Editorial: Keeping parents in the picture

Among the most troubling issues on this year’s California ballot is Proposition 85, which would require teenaged girls to notify their parents if they decide to get abortions. To upholders of family values, the issue would seem a no-brainer: Of course parents should be notified.

We agree, though we’re mindful of the opponents’ arguments. If a decent society is to make abortions “safe and rare,” as Bill Clinton used to say, then female adolescents should not be forced to seek the fetus-destroying procedure in some dark and unsanitary place, perhaps even performedby an unpracticed abortionist.

That is the sobering scenario the opponents envision if an impregnated girl, too fearful to face her parents, some of them abusive parents, seeks a secret path to the procedure. And, true enough, though law inescapably is rooted in morality, sometimes the moralists use the law in ways that push disapproved behavior into the subterranean marketplace. That sequence you will recognize as the great lesson of Prohibition.

So the opponents’ worries might have some merit. It’s easy, however, to imagine just such tragic circumstances in isolated cases, but not so easy to imagine widespread, underground lawbreaking. The Prohibition analogy breaks down if, by strengthening the family structure, the law emphasizes the “rare” side of the equation.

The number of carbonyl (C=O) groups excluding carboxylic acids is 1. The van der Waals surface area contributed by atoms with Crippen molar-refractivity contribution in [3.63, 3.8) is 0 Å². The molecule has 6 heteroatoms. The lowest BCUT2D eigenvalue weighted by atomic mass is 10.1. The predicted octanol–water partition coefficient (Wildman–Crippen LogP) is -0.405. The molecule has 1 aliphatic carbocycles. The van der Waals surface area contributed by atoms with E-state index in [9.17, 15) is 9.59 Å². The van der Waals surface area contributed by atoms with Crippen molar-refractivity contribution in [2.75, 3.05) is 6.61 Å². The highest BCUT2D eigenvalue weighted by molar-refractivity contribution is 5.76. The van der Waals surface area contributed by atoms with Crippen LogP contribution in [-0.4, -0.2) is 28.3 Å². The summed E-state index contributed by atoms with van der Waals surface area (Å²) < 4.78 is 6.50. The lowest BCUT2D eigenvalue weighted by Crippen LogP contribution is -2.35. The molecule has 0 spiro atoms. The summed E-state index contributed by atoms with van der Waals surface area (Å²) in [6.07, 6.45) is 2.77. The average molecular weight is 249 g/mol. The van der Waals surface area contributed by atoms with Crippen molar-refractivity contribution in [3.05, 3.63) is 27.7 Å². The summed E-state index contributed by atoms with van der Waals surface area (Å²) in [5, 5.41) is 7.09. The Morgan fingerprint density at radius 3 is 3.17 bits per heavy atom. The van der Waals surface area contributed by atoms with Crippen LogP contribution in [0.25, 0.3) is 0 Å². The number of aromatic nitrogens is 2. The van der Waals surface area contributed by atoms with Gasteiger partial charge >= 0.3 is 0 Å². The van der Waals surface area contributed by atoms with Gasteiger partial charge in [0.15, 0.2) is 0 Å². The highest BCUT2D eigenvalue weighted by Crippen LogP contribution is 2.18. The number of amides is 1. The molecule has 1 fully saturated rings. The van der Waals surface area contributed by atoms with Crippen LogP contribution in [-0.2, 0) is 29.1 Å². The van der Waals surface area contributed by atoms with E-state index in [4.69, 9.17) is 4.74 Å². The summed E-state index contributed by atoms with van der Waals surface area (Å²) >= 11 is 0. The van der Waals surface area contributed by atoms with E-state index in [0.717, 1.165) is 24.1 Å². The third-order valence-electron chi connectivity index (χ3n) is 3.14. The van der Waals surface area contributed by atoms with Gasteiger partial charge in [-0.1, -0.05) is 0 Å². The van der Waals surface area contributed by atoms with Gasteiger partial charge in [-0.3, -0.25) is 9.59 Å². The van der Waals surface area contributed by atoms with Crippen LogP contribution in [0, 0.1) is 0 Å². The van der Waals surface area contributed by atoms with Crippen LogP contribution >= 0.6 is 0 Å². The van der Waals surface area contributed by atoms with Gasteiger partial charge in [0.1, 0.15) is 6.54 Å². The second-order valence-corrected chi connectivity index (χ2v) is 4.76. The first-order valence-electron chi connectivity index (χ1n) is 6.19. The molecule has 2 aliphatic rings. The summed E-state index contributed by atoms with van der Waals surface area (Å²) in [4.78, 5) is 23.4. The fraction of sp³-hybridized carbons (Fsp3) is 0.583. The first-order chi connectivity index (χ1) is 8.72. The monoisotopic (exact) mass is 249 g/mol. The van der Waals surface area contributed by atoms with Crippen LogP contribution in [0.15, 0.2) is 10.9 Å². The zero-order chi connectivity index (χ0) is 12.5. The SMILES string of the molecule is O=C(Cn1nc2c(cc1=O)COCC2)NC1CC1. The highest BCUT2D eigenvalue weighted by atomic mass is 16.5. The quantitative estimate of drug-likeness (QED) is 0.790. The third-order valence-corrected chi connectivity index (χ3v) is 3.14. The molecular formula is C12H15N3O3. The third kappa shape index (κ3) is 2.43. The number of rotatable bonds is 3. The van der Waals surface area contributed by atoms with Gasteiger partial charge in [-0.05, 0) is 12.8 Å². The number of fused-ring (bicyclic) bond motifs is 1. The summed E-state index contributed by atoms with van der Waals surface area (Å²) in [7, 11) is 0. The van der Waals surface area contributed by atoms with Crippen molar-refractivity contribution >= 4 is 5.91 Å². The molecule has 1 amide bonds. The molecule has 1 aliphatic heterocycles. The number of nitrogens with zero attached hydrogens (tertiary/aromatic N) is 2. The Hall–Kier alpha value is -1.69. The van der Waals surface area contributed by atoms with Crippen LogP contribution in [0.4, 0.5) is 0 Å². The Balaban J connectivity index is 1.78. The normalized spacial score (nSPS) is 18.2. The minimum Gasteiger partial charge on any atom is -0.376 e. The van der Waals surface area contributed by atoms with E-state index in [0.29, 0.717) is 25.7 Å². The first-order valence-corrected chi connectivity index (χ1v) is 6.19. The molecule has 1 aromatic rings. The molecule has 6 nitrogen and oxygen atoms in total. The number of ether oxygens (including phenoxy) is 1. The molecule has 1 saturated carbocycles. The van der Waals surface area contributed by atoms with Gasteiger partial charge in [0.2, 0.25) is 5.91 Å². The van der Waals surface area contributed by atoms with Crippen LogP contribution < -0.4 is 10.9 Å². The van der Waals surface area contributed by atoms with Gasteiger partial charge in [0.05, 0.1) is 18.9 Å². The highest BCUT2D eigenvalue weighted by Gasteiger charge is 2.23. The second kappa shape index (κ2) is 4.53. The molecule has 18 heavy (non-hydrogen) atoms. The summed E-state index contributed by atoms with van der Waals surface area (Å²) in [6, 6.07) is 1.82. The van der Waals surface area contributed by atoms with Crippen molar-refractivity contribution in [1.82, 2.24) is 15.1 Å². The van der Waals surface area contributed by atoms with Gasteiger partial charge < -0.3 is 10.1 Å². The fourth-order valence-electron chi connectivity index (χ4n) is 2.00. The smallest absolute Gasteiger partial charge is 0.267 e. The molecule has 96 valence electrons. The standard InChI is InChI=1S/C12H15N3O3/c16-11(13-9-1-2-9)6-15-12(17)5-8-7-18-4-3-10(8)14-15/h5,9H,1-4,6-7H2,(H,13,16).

Overwhelmingly, most parents are not the crazed abusers introduced into this debate by the opponents. In fact, there is no better place to instill careful behavior than the family. True, the family has widely mutated into something apart from what the sociologists have called the “nuclear family,” i.e., headed by a father and a mother, but there is no reason public policy should further erode society’s basic civilizing unit.

Loving parents are far better equipped than a morally indifferent class of guidance counselors and gynecologists who wish to insinuate themselves into the shaping of young women’s lives. Assuming parental prerogatives, supplanting traditional virtues with moral neutrality — such objectives unmistakably motivate many of the opponents. Talk about dark alleys.

Prop. 85, quite responsibly, removes the opponents’ principal objection by providing, in extreme cases, for abused minors to petition a juvenile court. Indeed, the opponents haven’t considered the consequences of removing moral instruction from the categories of parental responsibility. Some parents, if not tethered to their customary role as moral teachers, could become abusive when they were not before.

Unlike state institutions, pro-choice nonprofits and ready physicians, parents have a stake in their daughters’ decisions that should be encouraged if abortions are to be made “safe and rare.” Moreover, the law has a stake in its own integrity. If it’s illegal to give a flu shot to a minor without parental consent, it’s profoundly illogical to discourage parental notification when considering the grave issue of abortion.

Yes on Prop. 85.

Part of the San Francisco Examiner's 2006 Election Coverage.

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